Special Issue "Advances in the Neurocognition of Music and Language"
Deadline for manuscript submissions: 15 August 2019
Dr. Daniela Sammler
Dr. Stefan Elmer
Auditory Research Group Zurich, University of Zurich, Institute of Psychology, Binzmuehlestrasse 14, Box 1, 8050 Zurich, Switzerland
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Interests: music training and transfer effects; spectrotemporal speech processing; language learning and expertise; multilingualism; speech, music and cognitive functions; functional and structural plasticity
Neurocomparative music and language research has seen major advances over the past two decades: The Shared Syntactic Integration Resource Hypothesis (SSIRH) has now come of age, fully matured, as has the Modularity of Music Processing, and yet research on the relationship between music and language has never lost its appeal. On the contrary, the field has left no stone unturned to explore neurofunctional similarities of syntax and rhythm, pitch and meaning, their emotional and communicative power, in ontogeny and phylogeny. Research on perceptual and cognitive transfer between domains has recognized the signs of times by exploring learning and cognitive reserve in aging and the benefits of neural entrainment, amongst others. Methods have been refined and the explanatory value of neural overlap has been questioned, all to draw a more nuanced picture on what is shared and what is not, and what this knowledge earns practitioners. The goal of this Special Issue is to take a step back and showcase persistent neural analogies between musical and linguistic information processing and their entwined organization in human cognition, to scrutinize the limits of neural overlap and sharing, and to conclude on the applicability of the combined knowledge in pedagogy and therapy.
Dr. Daniela Sammler
Dr. Stefan Elmer
Manuscript Submission Information
Manuscripts should be submitted online at www.mdpi.com by registering and logging in to this website. Once you are registered, click here to go to the submission form. Manuscripts can be submitted until the deadline. All papers will be peer-reviewed. Accepted papers will be published continuously in the journal (as soon as accepted) and will be listed together on the special issue website. Research articles, review articles as well as short communications are invited. For planned papers, a title and short abstract (about 100 words) can be sent to the Editorial Office for announcement on this website.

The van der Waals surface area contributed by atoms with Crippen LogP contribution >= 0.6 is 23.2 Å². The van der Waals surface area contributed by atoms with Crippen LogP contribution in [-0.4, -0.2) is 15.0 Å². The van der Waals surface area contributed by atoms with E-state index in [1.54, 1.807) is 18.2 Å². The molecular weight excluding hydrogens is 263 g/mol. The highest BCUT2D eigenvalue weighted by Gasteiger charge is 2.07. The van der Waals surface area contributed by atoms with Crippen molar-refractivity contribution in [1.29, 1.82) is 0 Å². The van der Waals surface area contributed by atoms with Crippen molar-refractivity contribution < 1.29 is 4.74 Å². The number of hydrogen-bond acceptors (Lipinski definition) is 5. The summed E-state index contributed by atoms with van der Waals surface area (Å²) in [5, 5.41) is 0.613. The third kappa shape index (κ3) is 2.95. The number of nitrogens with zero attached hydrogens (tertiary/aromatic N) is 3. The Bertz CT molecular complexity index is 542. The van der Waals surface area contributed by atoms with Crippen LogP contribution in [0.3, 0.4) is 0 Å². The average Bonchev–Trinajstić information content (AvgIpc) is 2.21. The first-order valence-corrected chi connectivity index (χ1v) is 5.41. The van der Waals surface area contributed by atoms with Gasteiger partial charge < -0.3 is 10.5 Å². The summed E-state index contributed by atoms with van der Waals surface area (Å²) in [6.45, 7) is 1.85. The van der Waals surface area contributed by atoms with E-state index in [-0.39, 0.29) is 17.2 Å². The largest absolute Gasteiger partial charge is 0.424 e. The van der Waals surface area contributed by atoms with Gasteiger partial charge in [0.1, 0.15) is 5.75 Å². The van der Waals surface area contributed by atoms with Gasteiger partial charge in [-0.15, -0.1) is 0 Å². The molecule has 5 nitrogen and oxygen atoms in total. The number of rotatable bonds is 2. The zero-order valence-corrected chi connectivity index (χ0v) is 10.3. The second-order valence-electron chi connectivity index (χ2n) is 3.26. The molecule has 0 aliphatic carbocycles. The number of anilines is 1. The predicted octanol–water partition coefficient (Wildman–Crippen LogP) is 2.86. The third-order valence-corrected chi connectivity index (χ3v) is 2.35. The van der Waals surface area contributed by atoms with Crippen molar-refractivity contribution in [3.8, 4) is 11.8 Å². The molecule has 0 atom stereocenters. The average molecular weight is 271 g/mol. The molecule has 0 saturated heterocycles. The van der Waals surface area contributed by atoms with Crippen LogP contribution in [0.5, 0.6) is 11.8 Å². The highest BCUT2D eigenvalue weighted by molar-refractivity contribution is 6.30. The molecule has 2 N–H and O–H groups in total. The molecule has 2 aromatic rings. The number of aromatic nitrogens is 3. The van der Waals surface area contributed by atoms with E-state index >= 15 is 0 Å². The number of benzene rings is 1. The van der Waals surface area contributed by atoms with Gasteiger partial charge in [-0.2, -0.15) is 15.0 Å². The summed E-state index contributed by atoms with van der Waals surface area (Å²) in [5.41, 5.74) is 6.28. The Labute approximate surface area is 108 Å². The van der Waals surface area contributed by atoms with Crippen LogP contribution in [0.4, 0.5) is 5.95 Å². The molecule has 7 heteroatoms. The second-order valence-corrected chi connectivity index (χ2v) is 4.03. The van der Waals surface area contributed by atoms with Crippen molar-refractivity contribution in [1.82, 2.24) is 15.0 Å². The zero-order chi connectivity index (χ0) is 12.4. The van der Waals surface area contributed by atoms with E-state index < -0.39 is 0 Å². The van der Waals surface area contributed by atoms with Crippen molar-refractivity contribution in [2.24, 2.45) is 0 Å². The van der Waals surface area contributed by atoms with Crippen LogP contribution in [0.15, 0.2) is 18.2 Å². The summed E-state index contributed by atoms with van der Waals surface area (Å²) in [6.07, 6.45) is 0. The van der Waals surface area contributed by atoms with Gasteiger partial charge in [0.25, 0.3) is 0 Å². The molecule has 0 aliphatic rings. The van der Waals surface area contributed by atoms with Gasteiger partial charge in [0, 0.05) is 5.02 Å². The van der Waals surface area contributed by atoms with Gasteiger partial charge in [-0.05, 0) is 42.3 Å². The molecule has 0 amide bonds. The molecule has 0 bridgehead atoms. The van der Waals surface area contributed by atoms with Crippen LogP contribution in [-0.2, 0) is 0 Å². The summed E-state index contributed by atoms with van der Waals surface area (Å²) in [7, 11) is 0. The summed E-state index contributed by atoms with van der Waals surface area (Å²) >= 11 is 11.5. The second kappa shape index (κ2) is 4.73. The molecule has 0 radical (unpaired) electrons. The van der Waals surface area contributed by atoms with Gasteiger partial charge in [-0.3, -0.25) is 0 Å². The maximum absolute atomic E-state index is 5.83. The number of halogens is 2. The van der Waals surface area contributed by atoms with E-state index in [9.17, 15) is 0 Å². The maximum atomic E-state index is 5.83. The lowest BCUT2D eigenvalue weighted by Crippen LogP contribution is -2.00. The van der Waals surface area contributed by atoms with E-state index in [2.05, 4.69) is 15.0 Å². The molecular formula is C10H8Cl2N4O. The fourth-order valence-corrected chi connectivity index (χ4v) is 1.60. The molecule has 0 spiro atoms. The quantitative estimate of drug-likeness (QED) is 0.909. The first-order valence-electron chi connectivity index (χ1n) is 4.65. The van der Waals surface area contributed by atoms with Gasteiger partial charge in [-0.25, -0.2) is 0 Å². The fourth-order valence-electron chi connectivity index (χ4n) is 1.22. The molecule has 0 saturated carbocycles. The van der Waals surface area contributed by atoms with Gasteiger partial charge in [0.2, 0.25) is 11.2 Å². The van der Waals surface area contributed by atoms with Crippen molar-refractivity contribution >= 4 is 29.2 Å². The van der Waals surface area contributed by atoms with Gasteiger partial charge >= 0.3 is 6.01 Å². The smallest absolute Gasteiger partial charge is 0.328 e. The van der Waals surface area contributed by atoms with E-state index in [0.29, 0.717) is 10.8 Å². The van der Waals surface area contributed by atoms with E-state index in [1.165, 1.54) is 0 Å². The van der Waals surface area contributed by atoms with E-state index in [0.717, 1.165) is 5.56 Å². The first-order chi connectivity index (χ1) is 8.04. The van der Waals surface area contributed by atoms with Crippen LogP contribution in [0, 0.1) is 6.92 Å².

Submitted manuscripts should not have been published previously, nor be under consideration for publication elsewhere (except conference proceedings papers). All manuscripts are thoroughly refereed through a single-blind peer-review process. A guide for authors and other relevant information for submission of manuscripts is available on the Instructions for Authors page. Brain Sciences is an international peer-reviewed open access monthly journal published by MDPI.
Please visit the Instructions for Authors page before submitting a manuscript. The Article Processing Charge (APC) for publication in this open access journal is 850 CHF (Swiss Francs). Submitted papers should be well formatted and use good English. Authors may use MDPI's English editing service prior to publication or during author revisions.
- Music, speech and language
- Neural overlap
- Perception and cognition
- Learning and oscillatory dynamics
- Therapeutic applications, cognitive reserve, and aging
The below list represents only planned manuscripts. Some of these manuscripts have not been received by the Editorial Office yet. Papers submitted to MDPI journals are subject to peer-review.
Dissociation of spoken pitch and timing from sung pitch and rhythm in dysprosodic subjects following focal brain damage in two trained singers
Diana Van Lancker Sidtis; Ji Sook Ahn; Yoonji Kim
Singing and speech prosody share elemental acoustic components (pitch, timing, and rhythm) which may be differentially impacted by brain damage. Investigations of speech prosody and singing performance in persons who have suffered a stroke are challenging, requiring reliable measures and documentation of participants’ premorbid musical abilities. The effects of focal brain damage on timing, rhythm and fundamental frequency (F0, also pitch) in speech production and in singing were retrospectively investigated in two persons diagnosed with severely dysprosodic speech due to cerebral vascular accidents; both were experienced singers. Participant 1 suffered a large right hemisphere (RH) infarct and Participant 2 sustained a right-sided ischemic subcortical lesion, documented by CT scan and PET. Pitch and timing in lexical contrasts were acoustically analyzed, and accuracies of pitch and rhythm in personally familiar songs were measured and rated by listeners. Both study participants produced lexical contrasts with non-normal pitch trajectories but used timing relations that approached normal values. For Participant 1, familiar songs were sung with consistently incorrect tones, but accurate rhythm. Participant 2 sang with correct tones and rhythm. These case studies show a dissociation between pitch control and timing abilities for speech versus singing. Timing and rhythm were intact in both vocal tasks, while pitch control was differentially affected in speech as compared with singing. A proposal of the role of lesion location in retained and deficient prosodic components is offered. Better understanding of these dissociations may lead to better understanding of the relations between speaking and singing in cerebral function and may assist in assessment and treatment of dysprosody.